The franchise restaurant industry has seen an increasing number of transactions in recent years. Corporate owners have sold franchises to private equity firms or other buyers, with many transactions taking the form of roll ups. Despite the volume and diversity of these deals, there are a number of common valuation issues that apply to restaurant franchise transactions. This article will explore several issues from the perspective of both Buyers and Sellers in these transactions.
It is not uncommon for private companies to accumulate nonbusiness and personal assets on their balance sheets including vehicles and vacant land held for future restaurant locations. These assets do not contribute to the current operations of the business, but may have significant value in their own right. If the nonbusiness real estate is to be included in the sale, the Seller should have a valuation done in order to receive proper compensation for these assets, in addition to the business value.
If the transaction is structured as a sale of assets, the gain on the sale of the equipment may be taxable to the Seller at ordinary income rates rather than at capital gains rates. This recapture tax can significantly increase the cash tax liability of the Seller. The Seller therefore will want a low value assigned to equipment in order to minimize this tax. (It is worth noting that the buyer will benefit from having a high value assigned to the equipment, as described in more detail below.)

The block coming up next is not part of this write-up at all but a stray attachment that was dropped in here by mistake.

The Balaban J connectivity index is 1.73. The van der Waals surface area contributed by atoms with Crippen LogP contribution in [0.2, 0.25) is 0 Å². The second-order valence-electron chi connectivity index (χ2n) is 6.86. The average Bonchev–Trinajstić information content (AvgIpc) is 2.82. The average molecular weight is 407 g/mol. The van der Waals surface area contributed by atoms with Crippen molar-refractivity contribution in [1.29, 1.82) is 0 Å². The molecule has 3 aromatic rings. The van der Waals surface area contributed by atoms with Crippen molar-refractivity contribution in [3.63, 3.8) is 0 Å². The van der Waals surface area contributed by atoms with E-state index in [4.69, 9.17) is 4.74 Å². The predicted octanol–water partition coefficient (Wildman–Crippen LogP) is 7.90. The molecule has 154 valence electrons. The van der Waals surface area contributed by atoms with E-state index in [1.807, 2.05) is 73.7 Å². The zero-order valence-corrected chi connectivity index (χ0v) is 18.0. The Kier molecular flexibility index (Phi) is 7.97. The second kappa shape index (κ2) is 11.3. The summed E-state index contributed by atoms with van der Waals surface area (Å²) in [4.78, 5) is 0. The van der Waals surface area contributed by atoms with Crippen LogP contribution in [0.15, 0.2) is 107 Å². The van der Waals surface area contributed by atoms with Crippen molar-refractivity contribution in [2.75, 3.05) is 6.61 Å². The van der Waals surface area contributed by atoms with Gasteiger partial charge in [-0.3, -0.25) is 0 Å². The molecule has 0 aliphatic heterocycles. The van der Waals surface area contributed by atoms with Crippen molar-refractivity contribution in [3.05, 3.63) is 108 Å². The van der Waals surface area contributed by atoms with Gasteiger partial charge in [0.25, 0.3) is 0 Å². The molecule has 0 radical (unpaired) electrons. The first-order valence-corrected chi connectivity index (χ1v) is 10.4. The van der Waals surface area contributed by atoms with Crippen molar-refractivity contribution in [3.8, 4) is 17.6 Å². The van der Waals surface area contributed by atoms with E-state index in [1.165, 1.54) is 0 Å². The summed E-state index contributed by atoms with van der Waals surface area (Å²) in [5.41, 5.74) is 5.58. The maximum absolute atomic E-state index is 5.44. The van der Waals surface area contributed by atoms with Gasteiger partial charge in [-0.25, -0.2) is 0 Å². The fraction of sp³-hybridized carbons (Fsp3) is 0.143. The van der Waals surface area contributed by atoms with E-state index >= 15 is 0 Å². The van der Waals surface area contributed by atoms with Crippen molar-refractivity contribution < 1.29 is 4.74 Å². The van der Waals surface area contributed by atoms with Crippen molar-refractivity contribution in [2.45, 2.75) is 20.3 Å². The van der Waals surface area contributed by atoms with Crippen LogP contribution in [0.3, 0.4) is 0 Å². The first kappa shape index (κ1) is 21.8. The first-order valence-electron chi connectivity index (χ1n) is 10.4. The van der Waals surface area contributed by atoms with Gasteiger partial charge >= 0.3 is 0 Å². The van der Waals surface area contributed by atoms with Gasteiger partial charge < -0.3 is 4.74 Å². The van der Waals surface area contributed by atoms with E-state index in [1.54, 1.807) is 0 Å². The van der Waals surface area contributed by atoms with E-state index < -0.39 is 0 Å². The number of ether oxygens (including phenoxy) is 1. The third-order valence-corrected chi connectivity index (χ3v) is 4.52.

In our experience, the fixed asset records of franchise restaurants often include double and triple counting of assets. As older assets components are retired from service, it is typical for the new replacement to be entered on the asset file. However, the cost and net book value for the retired component is often not removed from the fixed asset file. The use of net book value or other simplistic valuation methods, based on the fixed asset record, can therefore result in an overstatement of value and higher recapture taxes. The Seller should insist on a proper valuation of the equipment prior to the close of the transaction so that the purchase price can be adjusted for the Seller’s tax liability.
The sale of most franchises includes a non-compete agreement which prohibits the Seller from competing with the Buyer within the franchise territory for a specified number of years. The value of the non-compete agreement is taxable to the Seller at the ordinary income rate rather than the lower capital gains rate. Therefore, it is again important for the Seller to have a third-party valuation of the non-compete agreement, before the transaction closes, in order to avoid any tax surprises after the fact.
The structure of the real estate holdings can create complexities for the Buyer, even in the smallest transaction. Often the Seller owns the real estate in a separate corporation and leases it to the operating company. These related party lease agreements are often at rates different from current third party market lease rates. It is important for the Buyer to understand the terms of the leases (including all option periods) and to explore comparable market rates. A real estate valuation professional can be helpful in this review, prior to the transaction.
Many owners of franchise restaurant businesses do not want to tie up their operating capital in owned real estate. If owned real estate is included in the transaction, the Buyer may want to explore the sale-leaseback market. For a variety of reasons, it is important that both the sales price and lease rate be set at market rates. The valuation of these assets should again be performed prior to finalization of the sale-leaseback transaction.